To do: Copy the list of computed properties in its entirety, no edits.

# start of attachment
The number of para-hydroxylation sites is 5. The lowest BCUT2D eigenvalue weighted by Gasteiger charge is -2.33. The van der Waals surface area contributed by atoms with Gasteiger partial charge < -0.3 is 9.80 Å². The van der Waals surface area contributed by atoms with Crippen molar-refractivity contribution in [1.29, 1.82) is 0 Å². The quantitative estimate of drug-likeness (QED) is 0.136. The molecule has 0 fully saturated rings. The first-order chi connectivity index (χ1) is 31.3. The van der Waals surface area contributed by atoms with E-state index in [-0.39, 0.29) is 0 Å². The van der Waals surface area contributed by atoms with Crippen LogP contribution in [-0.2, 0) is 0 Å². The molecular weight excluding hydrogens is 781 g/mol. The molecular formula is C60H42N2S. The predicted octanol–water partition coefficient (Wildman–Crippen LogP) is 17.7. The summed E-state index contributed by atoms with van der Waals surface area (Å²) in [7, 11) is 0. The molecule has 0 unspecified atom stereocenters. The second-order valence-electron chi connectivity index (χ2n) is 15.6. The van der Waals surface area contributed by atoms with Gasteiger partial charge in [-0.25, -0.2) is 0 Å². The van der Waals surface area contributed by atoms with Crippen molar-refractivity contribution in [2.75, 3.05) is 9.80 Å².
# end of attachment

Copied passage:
The number of para-hydroxylation sites is 5. The lowest BCUT2D eigenvalue weighted by Gasteiger charge is -2.33. The van der Waals surface area contributed by atoms with Gasteiger partial charge < -0.3 is 9.80 Å². The van der Waals surface area contributed by atoms with Crippen molar-refractivity contribution in [1.29, 1.82) is 0 Å². The quantitative estimate of drug-likeness (QED) is 0.136. The molecule has 0 fully saturated rings. The first-order chi connectivity index (χ1) is 31.3. The van der Waals surface area contributed by atoms with E-state index in [-0.39, 0.29) is 0 Å². The van der Waals surface area contributed by atoms with Crippen LogP contribution in [-0.2, 0) is 0 Å². The molecular weight excluding hydrogens is 781 g/mol. The molecular formula is C60H42N2S. The predicted octanol–water partition coefficient (Wildman–Crippen LogP) is 17.7. The summed E-state index contributed by atoms with van der Waals surface area (Å²) in [7, 11) is 0. The molecule has 0 unspecified atom stereocenters. The second-order valence-electron chi connectivity index (χ2n) is 15.6. The van der Waals surface area contributed by atoms with Gasteiger partial charge in [-0.25, -0.2) is 0 Å². The van der Waals surface area contributed by atoms with Crippen molar-refractivity contribution in [2.75, 3.05) is 9.80 Å².